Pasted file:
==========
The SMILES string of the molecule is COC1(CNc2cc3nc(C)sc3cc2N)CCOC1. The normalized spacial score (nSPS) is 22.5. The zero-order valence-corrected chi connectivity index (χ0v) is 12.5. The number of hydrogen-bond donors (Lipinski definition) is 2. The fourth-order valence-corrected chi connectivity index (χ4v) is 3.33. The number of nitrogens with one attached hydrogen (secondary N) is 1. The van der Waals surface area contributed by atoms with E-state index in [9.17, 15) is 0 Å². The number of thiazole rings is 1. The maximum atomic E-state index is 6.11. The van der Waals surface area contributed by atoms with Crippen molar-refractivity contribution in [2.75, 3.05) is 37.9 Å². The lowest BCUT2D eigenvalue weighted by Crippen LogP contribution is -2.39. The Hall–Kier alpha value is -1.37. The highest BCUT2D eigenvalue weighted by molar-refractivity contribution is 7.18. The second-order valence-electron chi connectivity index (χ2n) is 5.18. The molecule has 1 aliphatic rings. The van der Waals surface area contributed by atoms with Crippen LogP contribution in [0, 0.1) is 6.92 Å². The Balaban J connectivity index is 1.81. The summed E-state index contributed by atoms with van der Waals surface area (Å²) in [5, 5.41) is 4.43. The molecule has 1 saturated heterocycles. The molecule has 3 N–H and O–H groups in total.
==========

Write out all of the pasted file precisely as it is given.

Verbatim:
The SMILES string of the molecule is COC1(CNc2cc3nc(C)sc3cc2N)CCOC1. The normalized spacial score (nSPS) is 22.5. The zero-order valence-corrected chi connectivity index (χ0v) is 12.5. The number of hydrogen-bond donors (Lipinski definition) is 2. The fourth-order valence-corrected chi connectivity index (χ4v) is 3.33. The number of nitrogens with one attached hydrogen (secondary N) is 1. The van der Waals surface area contributed by atoms with E-state index in [9.17, 15) is 0 Å². The number of thiazole rings is 1. The maximum atomic E-state index is 6.11. The van der Waals surface area contributed by atoms with Crippen molar-refractivity contribution in [2.75, 3.05) is 37.9 Å². The lowest BCUT2D eigenvalue weighted by Crippen LogP contribution is -2.39. The Hall–Kier alpha value is -1.37. The highest BCUT2D eigenvalue weighted by molar-refractivity contribution is 7.18. The second-order valence-electron chi connectivity index (χ2n) is 5.18. The molecule has 1 aliphatic rings. The van der Waals surface area contributed by atoms with Crippen LogP contribution in [0, 0.1) is 6.92 Å². The Balaban J connectivity index is 1.81. The summed E-state index contributed by atoms with van der Waals surface area (Å²) in [5, 5.41) is 4.43. The molecule has 1 saturated heterocycles. The molecule has 3 N–H and O–H groups in total.